You’ve got a chimpanzee lurking inside of you. This might come as a surprise, I know. But you might as well embrace it because whether you like it or not, your inner chimp will always find a way to reveal himself.
Under certain conditions, your sympathetic nervous system launches a cascade of seemingly useless hormonal and muscular reactions that betray your evolutionary history. Technically, it’s called piloerection, and if you read this blog regularly you likely know what this means. Others may know it as goosebumps.
Humans tend to get goosebumps under two conditions: when we are emotionally excited, most often due to fear or surprise, and when we are cold. Why does this happen? Our chimpanzee cousins have the answer.
Many animals have an automatic response to fear that involves making themselves look bigger than they really are – think about a dog raising her hackles, a cat arching her back, or a cobra unveiling its hood. Chimpanzees respond to danger similarly by unconsciously contracting tiny muscles around their hair follicles, thereby making their hand stand on end. Piloerection can turn a small, goofy chimpanzee like Burrito into a fearsome and formidable presence.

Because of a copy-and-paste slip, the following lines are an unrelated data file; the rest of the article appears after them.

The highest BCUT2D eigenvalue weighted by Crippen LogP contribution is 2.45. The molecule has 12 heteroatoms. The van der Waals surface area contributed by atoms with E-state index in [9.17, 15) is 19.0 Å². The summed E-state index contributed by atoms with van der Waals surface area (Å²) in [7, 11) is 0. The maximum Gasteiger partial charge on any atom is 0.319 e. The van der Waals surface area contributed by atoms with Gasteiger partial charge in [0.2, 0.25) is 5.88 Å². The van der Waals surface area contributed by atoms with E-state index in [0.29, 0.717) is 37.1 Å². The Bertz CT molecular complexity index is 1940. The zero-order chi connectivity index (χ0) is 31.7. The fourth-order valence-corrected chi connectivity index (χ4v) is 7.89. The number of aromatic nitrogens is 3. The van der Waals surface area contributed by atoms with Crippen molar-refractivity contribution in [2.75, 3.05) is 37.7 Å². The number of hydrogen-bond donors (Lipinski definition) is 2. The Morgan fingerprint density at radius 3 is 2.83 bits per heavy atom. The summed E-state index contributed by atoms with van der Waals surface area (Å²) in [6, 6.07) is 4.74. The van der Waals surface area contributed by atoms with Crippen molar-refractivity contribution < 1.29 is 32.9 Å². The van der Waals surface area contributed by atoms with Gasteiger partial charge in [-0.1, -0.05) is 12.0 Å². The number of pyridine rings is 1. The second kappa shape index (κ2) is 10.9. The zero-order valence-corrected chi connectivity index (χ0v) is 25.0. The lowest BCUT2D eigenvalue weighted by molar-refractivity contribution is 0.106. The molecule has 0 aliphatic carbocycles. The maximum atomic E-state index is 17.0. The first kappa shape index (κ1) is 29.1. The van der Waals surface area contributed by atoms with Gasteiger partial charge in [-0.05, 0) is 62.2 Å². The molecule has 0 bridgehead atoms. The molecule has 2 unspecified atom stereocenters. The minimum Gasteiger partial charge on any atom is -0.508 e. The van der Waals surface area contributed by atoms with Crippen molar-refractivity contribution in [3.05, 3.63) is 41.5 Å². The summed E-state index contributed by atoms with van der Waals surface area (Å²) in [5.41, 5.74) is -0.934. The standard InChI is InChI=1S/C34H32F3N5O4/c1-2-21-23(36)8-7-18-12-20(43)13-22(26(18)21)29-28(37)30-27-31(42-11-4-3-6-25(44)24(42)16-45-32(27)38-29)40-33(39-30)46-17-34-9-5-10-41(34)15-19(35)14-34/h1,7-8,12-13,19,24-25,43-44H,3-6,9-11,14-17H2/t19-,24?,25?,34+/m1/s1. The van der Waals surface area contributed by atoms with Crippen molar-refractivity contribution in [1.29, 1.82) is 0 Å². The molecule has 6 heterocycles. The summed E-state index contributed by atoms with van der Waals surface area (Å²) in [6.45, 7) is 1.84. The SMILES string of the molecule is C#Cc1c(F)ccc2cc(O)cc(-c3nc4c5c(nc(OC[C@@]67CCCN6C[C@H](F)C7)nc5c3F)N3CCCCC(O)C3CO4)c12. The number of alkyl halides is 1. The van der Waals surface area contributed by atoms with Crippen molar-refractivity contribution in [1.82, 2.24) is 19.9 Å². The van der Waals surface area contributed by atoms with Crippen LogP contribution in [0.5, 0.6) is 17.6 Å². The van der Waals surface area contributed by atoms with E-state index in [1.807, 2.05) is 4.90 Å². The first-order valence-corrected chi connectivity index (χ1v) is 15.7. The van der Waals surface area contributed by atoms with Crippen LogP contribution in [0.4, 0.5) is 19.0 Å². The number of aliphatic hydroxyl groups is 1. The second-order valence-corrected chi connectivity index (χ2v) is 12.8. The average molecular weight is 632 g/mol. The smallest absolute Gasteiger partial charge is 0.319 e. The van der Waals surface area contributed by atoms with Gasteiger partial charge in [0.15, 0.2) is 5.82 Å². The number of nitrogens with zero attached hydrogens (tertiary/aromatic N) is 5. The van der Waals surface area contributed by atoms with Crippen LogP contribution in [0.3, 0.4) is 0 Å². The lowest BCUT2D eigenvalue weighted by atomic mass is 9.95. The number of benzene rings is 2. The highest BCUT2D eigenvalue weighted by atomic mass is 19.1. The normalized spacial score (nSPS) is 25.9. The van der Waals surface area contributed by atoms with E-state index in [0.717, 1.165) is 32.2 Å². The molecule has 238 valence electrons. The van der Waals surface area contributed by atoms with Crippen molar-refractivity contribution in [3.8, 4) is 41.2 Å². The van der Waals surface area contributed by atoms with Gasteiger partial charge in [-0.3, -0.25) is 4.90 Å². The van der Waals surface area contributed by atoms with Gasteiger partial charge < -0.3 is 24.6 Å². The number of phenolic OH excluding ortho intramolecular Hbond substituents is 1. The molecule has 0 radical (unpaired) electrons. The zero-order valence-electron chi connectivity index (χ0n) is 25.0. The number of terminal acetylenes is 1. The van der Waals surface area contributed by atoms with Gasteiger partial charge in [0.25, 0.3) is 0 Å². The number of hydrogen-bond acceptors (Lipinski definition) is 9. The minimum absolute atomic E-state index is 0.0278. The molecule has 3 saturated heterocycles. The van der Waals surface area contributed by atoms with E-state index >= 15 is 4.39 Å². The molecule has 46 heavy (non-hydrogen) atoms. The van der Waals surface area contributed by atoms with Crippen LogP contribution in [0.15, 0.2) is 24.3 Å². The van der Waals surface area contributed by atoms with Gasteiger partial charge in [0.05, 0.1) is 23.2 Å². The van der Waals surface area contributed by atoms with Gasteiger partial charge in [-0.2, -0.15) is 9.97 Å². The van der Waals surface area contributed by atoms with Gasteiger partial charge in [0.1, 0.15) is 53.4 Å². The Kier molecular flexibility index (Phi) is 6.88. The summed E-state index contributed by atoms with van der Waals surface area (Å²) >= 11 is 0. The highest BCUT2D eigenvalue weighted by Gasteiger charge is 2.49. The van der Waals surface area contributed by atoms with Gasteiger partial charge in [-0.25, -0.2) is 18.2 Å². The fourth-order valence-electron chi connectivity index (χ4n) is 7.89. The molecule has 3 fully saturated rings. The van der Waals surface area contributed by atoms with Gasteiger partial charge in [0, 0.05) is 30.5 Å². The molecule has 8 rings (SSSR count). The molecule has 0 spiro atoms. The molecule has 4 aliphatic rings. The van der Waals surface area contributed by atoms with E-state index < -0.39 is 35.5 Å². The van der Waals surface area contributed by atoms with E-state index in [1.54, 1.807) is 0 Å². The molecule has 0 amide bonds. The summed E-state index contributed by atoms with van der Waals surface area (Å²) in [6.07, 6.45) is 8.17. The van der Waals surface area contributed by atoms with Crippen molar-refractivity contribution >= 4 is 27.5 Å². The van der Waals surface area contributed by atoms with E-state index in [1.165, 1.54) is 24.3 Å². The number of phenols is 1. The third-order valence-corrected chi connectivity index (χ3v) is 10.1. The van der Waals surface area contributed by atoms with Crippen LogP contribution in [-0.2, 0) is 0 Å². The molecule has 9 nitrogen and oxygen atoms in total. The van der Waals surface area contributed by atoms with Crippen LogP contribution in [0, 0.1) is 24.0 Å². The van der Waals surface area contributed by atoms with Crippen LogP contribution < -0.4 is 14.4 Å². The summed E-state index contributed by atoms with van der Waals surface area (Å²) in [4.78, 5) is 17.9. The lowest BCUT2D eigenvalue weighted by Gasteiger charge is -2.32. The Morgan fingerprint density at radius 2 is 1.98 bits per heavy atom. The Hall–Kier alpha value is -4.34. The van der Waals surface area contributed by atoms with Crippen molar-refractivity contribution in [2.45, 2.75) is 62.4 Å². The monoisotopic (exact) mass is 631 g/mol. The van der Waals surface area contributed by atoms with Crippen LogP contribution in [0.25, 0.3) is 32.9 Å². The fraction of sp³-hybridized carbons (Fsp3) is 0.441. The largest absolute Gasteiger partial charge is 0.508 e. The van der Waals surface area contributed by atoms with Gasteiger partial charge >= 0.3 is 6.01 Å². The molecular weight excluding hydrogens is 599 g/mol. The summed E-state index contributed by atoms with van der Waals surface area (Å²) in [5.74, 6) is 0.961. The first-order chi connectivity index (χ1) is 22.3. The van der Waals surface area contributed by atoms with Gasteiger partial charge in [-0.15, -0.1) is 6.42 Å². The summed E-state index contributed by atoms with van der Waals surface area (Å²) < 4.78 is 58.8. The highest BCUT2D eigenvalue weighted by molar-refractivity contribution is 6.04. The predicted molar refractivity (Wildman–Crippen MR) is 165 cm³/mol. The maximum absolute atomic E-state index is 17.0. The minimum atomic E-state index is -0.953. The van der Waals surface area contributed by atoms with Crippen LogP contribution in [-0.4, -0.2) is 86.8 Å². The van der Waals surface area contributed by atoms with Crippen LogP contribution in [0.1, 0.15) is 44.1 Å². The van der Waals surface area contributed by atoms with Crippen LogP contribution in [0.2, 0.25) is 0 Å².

Piloerection, therefore, is the body’s way of protecting itself through intimidation. So what does it have to do with cold weather? In addition to making chimps appear larger, piloerection can also help to insulate them by trapping air between the hair and skin. It’s like changing out your sweater for a nice puffy parka.
In humans, piloerection is a vestigial trait. Since we split from our shared ancestor millions of years ago, we’ve lost much of our body hair but retained the biological response of raising what little hair we have left when our adrenaline gets pumping. But for chimpanzees, it remains a useful way to protect themselves from both cold temperatures and the dangers of physical conflict. So the next time you get goosebumps – whether it’s because you heard something go bump in the night or because you left your jacket at home – just think of it as your inner chimp trying to get out.